This first act of decentralization still refers to the republican values of national equality inherited from the construction of the French republic in the late nineteenth century. It leads to design of educational decentralization following directives of social justice and equality. Considering this, the democratization of education has been implemented not in terms of spatial homogenization and unification, but merely through social differentiation according to a new slogan: Give more to those who have less. This slogan organizes new modes of urban and educational planning (EPAs and priority geography programs following the British experience).7 Following EPAs and social housing policies (priority geography programs), there is strong alignment between education and urbanism in the deprived neighborhoods (la banlieue).
Rhetoric, norms, and tools are transferred from the urbanism field to educational and schooling issues. Using urban planning norms—such as spatial proximity, social mixing, urban project—, the educational priority policy promoting a rhetoric of projects developed into many EPAs projects established on a contractual basis between local and national authorities. The purpose is to help the emergence of local educational spaces ensuring national equity in education and favoring a local mode of educational governance. In the EPAs, the local scale appears as a social space devoted to the coordination of various stakeholders and articulating national policies at the local level. The EPAs introduce the notion of educational territory. Facing school failure and growing educational inequalities in these deprived neighborhoods, EPAs develop a territorialized conception of national educational policies. Schools inside EPAs are asked to open their doors to local partners (families, municipalities, social workers, etc.) and to cobuild actions in favor of educational success, anti-school-violence, or social programs (literacy, free lunch programs, etc.) in accordance with national programs and incentives. They all rely on a territorialized regulation of schooling following two watchwords: territoire and contractualization. According to this assumption, priority education policies must be territorialized. This involves a territorial and spatial rooting of national policies at the local scale. It relies on the belief that the local (the territoire) is socially, culturally, and politically built by stakeholders and constitutes a sociospatial territory that is both a priority target of public policies and central to their implementation by local stakeholders.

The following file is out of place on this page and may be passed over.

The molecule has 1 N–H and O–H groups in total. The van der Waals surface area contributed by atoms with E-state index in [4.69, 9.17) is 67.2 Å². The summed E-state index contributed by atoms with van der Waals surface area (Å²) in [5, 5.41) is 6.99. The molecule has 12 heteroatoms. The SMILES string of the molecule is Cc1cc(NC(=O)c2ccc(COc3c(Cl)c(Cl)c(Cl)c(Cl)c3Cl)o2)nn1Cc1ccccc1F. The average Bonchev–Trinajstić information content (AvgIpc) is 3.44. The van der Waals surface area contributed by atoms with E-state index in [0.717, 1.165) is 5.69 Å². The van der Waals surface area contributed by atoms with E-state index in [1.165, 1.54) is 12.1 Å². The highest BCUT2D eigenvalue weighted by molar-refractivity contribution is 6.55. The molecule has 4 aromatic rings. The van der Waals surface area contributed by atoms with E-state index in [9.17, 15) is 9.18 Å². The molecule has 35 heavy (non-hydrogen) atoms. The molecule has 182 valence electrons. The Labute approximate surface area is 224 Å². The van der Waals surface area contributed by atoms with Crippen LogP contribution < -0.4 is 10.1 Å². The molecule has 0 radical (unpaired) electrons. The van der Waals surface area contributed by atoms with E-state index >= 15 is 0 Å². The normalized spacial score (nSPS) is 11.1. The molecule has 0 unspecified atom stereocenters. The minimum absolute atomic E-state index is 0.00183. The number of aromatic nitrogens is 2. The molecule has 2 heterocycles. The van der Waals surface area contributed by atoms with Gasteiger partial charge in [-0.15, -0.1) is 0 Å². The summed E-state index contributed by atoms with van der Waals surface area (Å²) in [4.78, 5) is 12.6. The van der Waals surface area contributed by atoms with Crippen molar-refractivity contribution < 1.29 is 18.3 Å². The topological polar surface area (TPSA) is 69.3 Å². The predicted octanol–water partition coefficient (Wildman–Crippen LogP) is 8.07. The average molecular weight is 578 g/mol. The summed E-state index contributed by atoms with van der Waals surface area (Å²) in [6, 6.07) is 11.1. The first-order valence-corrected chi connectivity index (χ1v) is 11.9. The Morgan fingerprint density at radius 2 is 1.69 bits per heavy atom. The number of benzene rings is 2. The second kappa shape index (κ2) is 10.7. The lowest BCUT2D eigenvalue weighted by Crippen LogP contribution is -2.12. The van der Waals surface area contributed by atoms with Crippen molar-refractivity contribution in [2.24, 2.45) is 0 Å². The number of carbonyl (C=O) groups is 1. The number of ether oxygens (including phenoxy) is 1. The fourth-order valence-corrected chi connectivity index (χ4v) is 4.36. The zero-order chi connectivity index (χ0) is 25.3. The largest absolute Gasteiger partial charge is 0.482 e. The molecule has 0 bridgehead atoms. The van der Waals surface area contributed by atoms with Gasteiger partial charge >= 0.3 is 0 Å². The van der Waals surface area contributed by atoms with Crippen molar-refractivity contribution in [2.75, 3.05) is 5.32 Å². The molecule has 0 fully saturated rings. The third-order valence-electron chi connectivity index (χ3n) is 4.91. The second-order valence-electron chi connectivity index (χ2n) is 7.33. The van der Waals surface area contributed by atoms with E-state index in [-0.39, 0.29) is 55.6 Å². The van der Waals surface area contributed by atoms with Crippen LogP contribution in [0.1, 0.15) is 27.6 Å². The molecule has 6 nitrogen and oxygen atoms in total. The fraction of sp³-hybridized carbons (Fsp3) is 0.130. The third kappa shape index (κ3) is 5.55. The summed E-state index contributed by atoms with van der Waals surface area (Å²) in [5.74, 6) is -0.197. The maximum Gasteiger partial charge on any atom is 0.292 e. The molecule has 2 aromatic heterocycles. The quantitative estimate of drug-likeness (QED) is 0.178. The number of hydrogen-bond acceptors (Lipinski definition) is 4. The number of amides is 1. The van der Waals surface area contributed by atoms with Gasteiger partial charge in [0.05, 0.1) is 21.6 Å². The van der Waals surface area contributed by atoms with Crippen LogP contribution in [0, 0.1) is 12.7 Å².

In the public policy and academic domains, territory has a specific meaning (Di Méo & Buléon, 2005). It refers to the concept of a social space (a local space that is socially, culturally, and historically appropriated and the object of social representations and local identities) and a political space (a space that has been institutionally delimited). Ethological (territory as a daily social space) and political dimensions are constitutive parts of this concept, which grew increasingly popular in the late 1980s in the academic and political sphere (Faure, 2005; Hancock, 2001; Moine, 2006). Territoire became a dominant paradigm for public action experimented with in particular in Education Priority Areas. This concept justifies politics of affirmative action according to the acknowledgement of the specific requirements and needs of some deprived neighborhoods. It is also a means and a rhetoric used by the state to modernize public action on the local scale, even if territory clearly lacks strong definitions. The so-called modernity of territory brings new notions: projects, partnerships, and capacity building used in order to ease the involvement of the local and to rationalize public action. A large set of tools and instruments are locally implemented to help local authorities meet national requirements in both educational and urban treatment of deprived neighborhoods: Examples are the Local Education Contract (LEC; Contrats Éducatifs Locaux (CEL)) and the Territorial Education Project (TEP; Projets Éducatifs Territoriaux (PET)). Contractualization is the main means used by the state to decentralize education to local authorities: financing local educational actions and programs according to national incentives and directives.